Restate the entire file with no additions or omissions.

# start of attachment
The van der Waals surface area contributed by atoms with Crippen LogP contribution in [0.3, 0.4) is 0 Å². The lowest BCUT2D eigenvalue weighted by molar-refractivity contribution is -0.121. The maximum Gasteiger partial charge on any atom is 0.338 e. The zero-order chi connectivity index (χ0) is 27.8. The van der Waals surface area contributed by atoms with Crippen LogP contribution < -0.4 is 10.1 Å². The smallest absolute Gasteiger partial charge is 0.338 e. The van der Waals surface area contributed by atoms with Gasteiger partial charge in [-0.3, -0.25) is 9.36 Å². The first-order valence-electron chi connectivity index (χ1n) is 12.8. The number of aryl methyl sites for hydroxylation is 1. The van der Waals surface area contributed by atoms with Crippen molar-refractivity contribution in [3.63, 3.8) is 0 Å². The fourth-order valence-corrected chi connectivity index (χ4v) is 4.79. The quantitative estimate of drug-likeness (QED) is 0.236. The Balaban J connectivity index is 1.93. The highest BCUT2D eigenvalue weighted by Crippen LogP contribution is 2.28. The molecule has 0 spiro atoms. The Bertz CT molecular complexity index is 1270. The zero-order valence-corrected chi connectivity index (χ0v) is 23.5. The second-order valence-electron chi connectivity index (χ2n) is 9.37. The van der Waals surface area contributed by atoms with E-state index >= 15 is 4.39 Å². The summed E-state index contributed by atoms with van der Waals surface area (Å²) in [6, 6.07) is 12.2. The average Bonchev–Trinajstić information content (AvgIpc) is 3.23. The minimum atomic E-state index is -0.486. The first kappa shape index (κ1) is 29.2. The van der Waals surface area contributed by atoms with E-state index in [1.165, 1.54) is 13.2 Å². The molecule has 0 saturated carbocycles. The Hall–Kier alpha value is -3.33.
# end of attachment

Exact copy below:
The van der Waals surface area contributed by atoms with Crippen LogP contribution in [0.3, 0.4) is 0 Å². The lowest BCUT2D eigenvalue weighted by molar-refractivity contribution is -0.121. The maximum Gasteiger partial charge on any atom is 0.338 e. The zero-order chi connectivity index (χ0) is 27.8. The van der Waals surface area contributed by atoms with Crippen LogP contribution < -0.4 is 10.1 Å². The smallest absolute Gasteiger partial charge is 0.338 e. The van der Waals surface area contributed by atoms with Gasteiger partial charge in [-0.3, -0.25) is 9.36 Å². The first-order valence-electron chi connectivity index (χ1n) is 12.8. The number of aryl methyl sites for hydroxylation is 1. The van der Waals surface area contributed by atoms with Crippen molar-refractivity contribution in [3.63, 3.8) is 0 Å². The fourth-order valence-corrected chi connectivity index (χ4v) is 4.79. The quantitative estimate of drug-likeness (QED) is 0.236. The Balaban J connectivity index is 1.93. The highest BCUT2D eigenvalue weighted by Crippen LogP contribution is 2.28. The molecule has 0 spiro atoms. The Bertz CT molecular complexity index is 1270. The zero-order valence-corrected chi connectivity index (χ0v) is 23.5. The second-order valence-electron chi connectivity index (χ2n) is 9.37. The van der Waals surface area contributed by atoms with E-state index >= 15 is 4.39 Å². The summed E-state index contributed by atoms with van der Waals surface area (Å²) in [6, 6.07) is 12.2. The average Bonchev–Trinajstić information content (AvgIpc) is 3.23. The minimum atomic E-state index is -0.486. The first kappa shape index (κ1) is 29.2. The van der Waals surface area contributed by atoms with E-state index in [1.165, 1.54) is 13.2 Å². The molecule has 0 saturated carbocycles. The Hall–Kier alpha value is -3.33.